Content and the Car: Driving a New Voice-First Landscape

Feb 14, 2019


During the recent Super Bowl, this ad for Mercedes Benz aired, which clearly demonstrates how expectations for voice technology (more properly, voice-first technology) have progressed to encompass the modern car. The implication here is that everything is possible by using our voices and talking to objects around us. And, indeed, this is the destination that voice-first technology has us headed toward. The company whose technology was featured in the Mercedes Benz ad—and is in cars ranging from Mercedes to BMW to Hyundai and many others—is SoundHound, based in Santa Clara, Calif. But what do voice-first technology and cars have to do with publishing and digital content? A whole lot.

According to Voicebot's r In-Car Voice Assistant Consumer Adoption Report, voice technology is already used significantly more in the car than in the home. With the integration of various voice assistants like Amazon’s Alexa, Google Assistant, Apple’s Siri, SoundHound's Houndify voice assistant, and many others, you could easily see the person in the ad asking the car to find him a new audiobook to enjoy, or begin playing one he's already purchased previously, rather than change the colors of the dash or play music.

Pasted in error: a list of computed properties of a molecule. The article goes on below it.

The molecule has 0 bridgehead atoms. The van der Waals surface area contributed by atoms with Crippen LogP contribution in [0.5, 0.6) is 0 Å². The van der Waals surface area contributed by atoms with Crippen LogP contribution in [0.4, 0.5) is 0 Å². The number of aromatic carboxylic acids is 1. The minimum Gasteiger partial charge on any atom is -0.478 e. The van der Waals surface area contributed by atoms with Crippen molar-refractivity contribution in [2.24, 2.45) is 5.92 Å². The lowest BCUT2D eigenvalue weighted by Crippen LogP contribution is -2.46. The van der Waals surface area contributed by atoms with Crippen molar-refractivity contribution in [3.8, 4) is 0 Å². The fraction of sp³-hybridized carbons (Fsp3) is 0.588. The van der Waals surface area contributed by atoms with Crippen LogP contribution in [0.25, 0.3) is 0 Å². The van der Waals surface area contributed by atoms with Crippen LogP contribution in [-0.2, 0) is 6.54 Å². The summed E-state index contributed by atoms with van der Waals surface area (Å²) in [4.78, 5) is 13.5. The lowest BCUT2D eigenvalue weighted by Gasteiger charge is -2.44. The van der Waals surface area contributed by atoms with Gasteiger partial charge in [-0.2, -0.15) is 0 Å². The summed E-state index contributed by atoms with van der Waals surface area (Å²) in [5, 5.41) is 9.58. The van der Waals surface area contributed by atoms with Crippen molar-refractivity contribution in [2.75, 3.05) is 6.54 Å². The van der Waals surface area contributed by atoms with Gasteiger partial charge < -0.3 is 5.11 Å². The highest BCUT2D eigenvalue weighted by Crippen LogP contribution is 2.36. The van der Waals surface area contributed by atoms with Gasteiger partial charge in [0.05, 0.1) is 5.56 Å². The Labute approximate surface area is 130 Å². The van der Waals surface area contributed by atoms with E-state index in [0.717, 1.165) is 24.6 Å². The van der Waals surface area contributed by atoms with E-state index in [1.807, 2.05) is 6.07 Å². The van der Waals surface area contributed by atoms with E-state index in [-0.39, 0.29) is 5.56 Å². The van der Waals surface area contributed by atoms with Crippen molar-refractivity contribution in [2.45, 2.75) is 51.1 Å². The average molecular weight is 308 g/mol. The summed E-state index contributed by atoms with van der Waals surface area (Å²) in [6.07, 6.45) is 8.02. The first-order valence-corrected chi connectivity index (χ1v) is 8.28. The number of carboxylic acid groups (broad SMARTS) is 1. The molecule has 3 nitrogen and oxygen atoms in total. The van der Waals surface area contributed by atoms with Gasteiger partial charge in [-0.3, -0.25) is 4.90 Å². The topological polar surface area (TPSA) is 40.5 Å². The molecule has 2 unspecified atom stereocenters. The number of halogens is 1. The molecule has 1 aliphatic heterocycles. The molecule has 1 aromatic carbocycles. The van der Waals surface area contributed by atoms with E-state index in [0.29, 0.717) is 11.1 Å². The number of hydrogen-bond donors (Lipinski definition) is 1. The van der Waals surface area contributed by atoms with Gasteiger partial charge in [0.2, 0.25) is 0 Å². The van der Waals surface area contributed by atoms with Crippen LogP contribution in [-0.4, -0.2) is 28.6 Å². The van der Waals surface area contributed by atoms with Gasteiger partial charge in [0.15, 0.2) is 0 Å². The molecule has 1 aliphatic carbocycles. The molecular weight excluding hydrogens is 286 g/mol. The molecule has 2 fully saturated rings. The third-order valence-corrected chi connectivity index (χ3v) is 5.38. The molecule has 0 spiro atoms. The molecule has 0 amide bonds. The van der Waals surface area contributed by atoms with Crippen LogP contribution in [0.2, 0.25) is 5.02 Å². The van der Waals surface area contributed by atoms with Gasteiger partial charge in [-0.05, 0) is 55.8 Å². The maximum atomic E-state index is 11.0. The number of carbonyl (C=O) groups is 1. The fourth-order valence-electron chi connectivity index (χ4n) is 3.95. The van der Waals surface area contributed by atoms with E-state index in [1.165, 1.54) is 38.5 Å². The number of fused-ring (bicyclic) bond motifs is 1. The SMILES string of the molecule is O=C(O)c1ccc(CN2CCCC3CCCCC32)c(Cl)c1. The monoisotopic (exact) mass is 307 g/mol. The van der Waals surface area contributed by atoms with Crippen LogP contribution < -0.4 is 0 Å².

What's interesting about this landscape is that voice assistants are going to, over the course of 2019, truly challenge booksellers directly for who gets to sell books to readers. And as they do, the bulk of this business will migrate to the modern connected car, where many of these audiobooks will be enjoyed. Partnerships like the budding one between booksellers and Libro.FM, an audiobook company based out of Seattle, will need to rapidly adjust to account for car-centric voice-first audio consumption patterns that are on their way in.

As Amazon's Alexa and Google's Assistant become more proactive, they will initiate conversations with the driver in the car to ask if the user wants to buy a book, perhaps based on music the user was recently enjoying, or a recent purchasing decision, or a recent podcast the driver heard. And when the driver says, "sure, that sounds great," the bookseller just lost another potential customer that might have wandered in to make the same decision.

Publishers have begun to recognize the importance of voice-first technology to their business, and the potential of these ecosystems to boost revenue and further leverage existing titles. But once publishers see the shift of voice-first tech into the car, an entirely different conversation will emerge on what books are a better fit in the car than in other environments, and what books can be best adapted into car-oriented experiences.


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